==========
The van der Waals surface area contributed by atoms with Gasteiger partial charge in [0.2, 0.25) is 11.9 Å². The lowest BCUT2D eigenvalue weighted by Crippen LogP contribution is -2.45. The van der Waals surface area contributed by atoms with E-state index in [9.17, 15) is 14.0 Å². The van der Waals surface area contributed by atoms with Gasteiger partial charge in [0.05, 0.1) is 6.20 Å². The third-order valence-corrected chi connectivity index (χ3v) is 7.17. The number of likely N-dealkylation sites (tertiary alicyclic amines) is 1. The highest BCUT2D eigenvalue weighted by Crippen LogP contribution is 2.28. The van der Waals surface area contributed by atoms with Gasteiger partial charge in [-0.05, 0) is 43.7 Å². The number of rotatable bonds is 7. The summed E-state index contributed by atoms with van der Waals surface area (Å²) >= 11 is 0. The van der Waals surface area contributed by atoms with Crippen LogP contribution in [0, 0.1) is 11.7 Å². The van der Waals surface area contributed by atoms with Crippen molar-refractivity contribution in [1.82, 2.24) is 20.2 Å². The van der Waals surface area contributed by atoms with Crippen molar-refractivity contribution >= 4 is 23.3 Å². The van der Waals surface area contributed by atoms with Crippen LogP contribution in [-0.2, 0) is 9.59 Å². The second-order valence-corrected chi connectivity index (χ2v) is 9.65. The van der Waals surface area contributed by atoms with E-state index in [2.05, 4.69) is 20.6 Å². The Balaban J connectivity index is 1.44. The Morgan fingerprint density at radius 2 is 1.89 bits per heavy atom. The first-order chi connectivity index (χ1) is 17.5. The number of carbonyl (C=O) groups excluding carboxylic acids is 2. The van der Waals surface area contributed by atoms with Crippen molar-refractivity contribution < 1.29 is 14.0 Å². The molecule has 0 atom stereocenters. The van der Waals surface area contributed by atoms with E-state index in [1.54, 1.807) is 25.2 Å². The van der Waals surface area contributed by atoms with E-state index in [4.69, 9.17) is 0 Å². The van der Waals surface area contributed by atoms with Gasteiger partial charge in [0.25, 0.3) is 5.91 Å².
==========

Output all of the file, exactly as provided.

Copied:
The van der Waals surface area contributed by atoms with Gasteiger partial charge in [0.2, 0.25) is 11.9 Å². The lowest BCUT2D eigenvalue weighted by Crippen LogP contribution is -2.45. The van der Waals surface area contributed by atoms with E-state index in [9.17, 15) is 14.0 Å². The van der Waals surface area contributed by atoms with Gasteiger partial charge in [0.05, 0.1) is 6.20 Å². The third-order valence-corrected chi connectivity index (χ3v) is 7.17. The number of likely N-dealkylation sites (tertiary alicyclic amines) is 1. The highest BCUT2D eigenvalue weighted by Crippen LogP contribution is 2.28. The van der Waals surface area contributed by atoms with Gasteiger partial charge in [-0.05, 0) is 43.7 Å². The number of rotatable bonds is 7. The summed E-state index contributed by atoms with van der Waals surface area (Å²) >= 11 is 0. The van der Waals surface area contributed by atoms with Crippen LogP contribution in [0, 0.1) is 11.7 Å². The van der Waals surface area contributed by atoms with Crippen molar-refractivity contribution in [1.82, 2.24) is 20.2 Å². The van der Waals surface area contributed by atoms with Crippen molar-refractivity contribution >= 4 is 23.3 Å². The van der Waals surface area contributed by atoms with Crippen LogP contribution in [-0.2, 0) is 9.59 Å². The second-order valence-corrected chi connectivity index (χ2v) is 9.65. The van der Waals surface area contributed by atoms with E-state index in [2.05, 4.69) is 20.6 Å². The Balaban J connectivity index is 1.44. The Morgan fingerprint density at radius 2 is 1.89 bits per heavy atom. The first-order chi connectivity index (χ1) is 17.5. The number of carbonyl (C=O) groups excluding carboxylic acids is 2. The van der Waals surface area contributed by atoms with Crippen molar-refractivity contribution < 1.29 is 14.0 Å². The molecule has 0 atom stereocenters. The van der Waals surface area contributed by atoms with E-state index in [1.54, 1.807) is 25.2 Å². The van der Waals surface area contributed by atoms with E-state index in [4.69, 9.17) is 0 Å². The van der Waals surface area contributed by atoms with Gasteiger partial charge in [0.25, 0.3) is 5.91 Å².